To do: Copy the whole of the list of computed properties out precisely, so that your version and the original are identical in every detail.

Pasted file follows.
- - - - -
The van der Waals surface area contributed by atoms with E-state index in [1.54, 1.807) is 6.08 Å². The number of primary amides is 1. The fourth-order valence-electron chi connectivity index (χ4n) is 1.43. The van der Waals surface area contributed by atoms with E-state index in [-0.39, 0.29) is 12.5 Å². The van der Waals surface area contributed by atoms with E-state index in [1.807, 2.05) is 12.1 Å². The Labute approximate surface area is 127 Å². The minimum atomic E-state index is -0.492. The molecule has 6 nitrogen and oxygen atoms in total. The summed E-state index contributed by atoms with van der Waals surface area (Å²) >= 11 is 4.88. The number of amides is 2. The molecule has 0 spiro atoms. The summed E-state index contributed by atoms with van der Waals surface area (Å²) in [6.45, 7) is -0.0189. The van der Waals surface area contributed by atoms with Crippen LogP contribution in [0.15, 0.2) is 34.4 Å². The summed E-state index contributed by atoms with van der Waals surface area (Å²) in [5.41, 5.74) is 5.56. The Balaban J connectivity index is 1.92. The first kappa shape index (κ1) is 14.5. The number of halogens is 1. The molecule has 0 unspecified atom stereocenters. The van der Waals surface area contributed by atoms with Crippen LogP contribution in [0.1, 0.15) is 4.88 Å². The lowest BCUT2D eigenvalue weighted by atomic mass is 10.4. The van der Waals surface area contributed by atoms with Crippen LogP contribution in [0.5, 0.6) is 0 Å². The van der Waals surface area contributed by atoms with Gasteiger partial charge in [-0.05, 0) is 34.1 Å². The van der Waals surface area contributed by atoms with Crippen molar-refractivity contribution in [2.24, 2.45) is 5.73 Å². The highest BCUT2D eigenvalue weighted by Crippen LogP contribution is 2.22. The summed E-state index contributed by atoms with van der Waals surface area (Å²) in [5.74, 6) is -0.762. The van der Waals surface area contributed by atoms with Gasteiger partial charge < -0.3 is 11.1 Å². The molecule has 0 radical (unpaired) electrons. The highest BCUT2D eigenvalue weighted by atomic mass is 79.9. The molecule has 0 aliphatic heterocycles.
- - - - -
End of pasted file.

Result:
The van der Waals surface area contributed by atoms with E-state index in [1.54, 1.807) is 6.08 Å². The number of primary amides is 1. The fourth-order valence-electron chi connectivity index (χ4n) is 1.43. The van der Waals surface area contributed by atoms with E-state index in [-0.39, 0.29) is 12.5 Å². The van der Waals surface area contributed by atoms with E-state index in [1.807, 2.05) is 12.1 Å². The Labute approximate surface area is 127 Å². The minimum atomic E-state index is -0.492. The molecule has 6 nitrogen and oxygen atoms in total. The summed E-state index contributed by atoms with van der Waals surface area (Å²) >= 11 is 4.88. The number of amides is 2. The molecule has 0 spiro atoms. The summed E-state index contributed by atoms with van der Waals surface area (Å²) in [6.45, 7) is -0.0189. The van der Waals surface area contributed by atoms with Crippen LogP contribution in [0.15, 0.2) is 34.4 Å². The summed E-state index contributed by atoms with van der Waals surface area (Å²) in [5.41, 5.74) is 5.56. The Balaban J connectivity index is 1.92. The first kappa shape index (κ1) is 14.5. The number of halogens is 1. The molecule has 0 unspecified atom stereocenters. The van der Waals surface area contributed by atoms with Crippen LogP contribution in [0.1, 0.15) is 4.88 Å². The lowest BCUT2D eigenvalue weighted by atomic mass is 10.4. The van der Waals surface area contributed by atoms with Crippen LogP contribution in [0.5, 0.6) is 0 Å². The van der Waals surface area contributed by atoms with Gasteiger partial charge in [-0.05, 0) is 34.1 Å². The van der Waals surface area contributed by atoms with Crippen molar-refractivity contribution in [2.24, 2.45) is 5.73 Å². The highest BCUT2D eigenvalue weighted by Crippen LogP contribution is 2.22. The summed E-state index contributed by atoms with van der Waals surface area (Å²) in [5.74, 6) is -0.762. The van der Waals surface area contributed by atoms with Gasteiger partial charge < -0.3 is 11.1 Å². The molecule has 0 radical (unpaired) electrons. The highest BCUT2D eigenvalue weighted by atomic mass is 79.9. The molecule has 0 aliphatic heterocycles.